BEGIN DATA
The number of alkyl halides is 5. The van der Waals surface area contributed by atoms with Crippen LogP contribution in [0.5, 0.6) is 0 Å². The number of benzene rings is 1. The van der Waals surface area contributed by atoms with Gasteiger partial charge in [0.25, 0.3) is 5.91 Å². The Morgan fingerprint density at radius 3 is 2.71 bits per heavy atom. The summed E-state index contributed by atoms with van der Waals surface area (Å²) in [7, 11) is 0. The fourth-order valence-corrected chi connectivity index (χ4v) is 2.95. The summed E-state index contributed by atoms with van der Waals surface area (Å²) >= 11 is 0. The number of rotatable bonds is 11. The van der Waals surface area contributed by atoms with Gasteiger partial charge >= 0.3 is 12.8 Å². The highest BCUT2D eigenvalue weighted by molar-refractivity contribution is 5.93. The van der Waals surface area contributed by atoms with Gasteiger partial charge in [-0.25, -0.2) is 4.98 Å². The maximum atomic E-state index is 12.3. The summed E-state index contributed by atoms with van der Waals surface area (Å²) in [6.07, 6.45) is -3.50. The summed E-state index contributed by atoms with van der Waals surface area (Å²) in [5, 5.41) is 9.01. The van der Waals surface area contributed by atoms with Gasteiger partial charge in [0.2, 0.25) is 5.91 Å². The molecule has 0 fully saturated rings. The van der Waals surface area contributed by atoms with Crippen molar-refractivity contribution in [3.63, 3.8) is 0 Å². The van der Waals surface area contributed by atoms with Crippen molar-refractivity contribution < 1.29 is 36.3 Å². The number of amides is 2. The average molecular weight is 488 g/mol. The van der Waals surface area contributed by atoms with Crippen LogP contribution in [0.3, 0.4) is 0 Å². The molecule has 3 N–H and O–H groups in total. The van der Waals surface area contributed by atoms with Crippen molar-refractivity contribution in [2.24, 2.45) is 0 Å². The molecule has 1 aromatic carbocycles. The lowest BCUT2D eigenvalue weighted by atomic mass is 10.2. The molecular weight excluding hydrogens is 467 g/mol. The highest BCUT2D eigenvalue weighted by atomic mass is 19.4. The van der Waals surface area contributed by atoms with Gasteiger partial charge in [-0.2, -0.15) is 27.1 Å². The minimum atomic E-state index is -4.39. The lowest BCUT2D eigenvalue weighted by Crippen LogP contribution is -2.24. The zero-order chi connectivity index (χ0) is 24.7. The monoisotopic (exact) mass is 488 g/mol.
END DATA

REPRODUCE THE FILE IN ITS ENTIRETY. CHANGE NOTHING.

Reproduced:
The number of alkyl halides is 5. The van der Waals surface area contributed by atoms with Crippen LogP contribution in [0.5, 0.6) is 0 Å². The number of benzene rings is 1. The van der Waals surface area contributed by atoms with Gasteiger partial charge in [0.25, 0.3) is 5.91 Å². The Morgan fingerprint density at radius 3 is 2.71 bits per heavy atom. The summed E-state index contributed by atoms with van der Waals surface area (Å²) in [7, 11) is 0. The fourth-order valence-corrected chi connectivity index (χ4v) is 2.95. The summed E-state index contributed by atoms with van der Waals surface area (Å²) >= 11 is 0. The number of rotatable bonds is 11. The van der Waals surface area contributed by atoms with Gasteiger partial charge >= 0.3 is 12.8 Å². The highest BCUT2D eigenvalue weighted by molar-refractivity contribution is 5.93. The van der Waals surface area contributed by atoms with Gasteiger partial charge in [-0.25, -0.2) is 4.98 Å². The maximum atomic E-state index is 12.3. The summed E-state index contributed by atoms with van der Waals surface area (Å²) in [6.07, 6.45) is -3.50. The summed E-state index contributed by atoms with van der Waals surface area (Å²) in [5, 5.41) is 9.01. The van der Waals surface area contributed by atoms with Gasteiger partial charge in [0.2, 0.25) is 5.91 Å². The molecule has 0 fully saturated rings. The van der Waals surface area contributed by atoms with Crippen molar-refractivity contribution in [3.63, 3.8) is 0 Å². The van der Waals surface area contributed by atoms with Crippen molar-refractivity contribution < 1.29 is 36.3 Å². The number of amides is 2. The average molecular weight is 488 g/mol. The van der Waals surface area contributed by atoms with Crippen LogP contribution in [0.3, 0.4) is 0 Å². The molecule has 3 N–H and O–H groups in total. The van der Waals surface area contributed by atoms with Crippen molar-refractivity contribution in [2.24, 2.45) is 0 Å². The molecule has 1 aromatic carbocycles. The lowest BCUT2D eigenvalue weighted by atomic mass is 10.2. The molecular weight excluding hydrogens is 467 g/mol. The highest BCUT2D eigenvalue weighted by atomic mass is 19.4. The van der Waals surface area contributed by atoms with Gasteiger partial charge in [-0.2, -0.15) is 27.1 Å². The minimum atomic E-state index is -4.39. The lowest BCUT2D eigenvalue weighted by Crippen LogP contribution is -2.24. The zero-order chi connectivity index (χ0) is 24.7. The monoisotopic (exact) mass is 488 g/mol.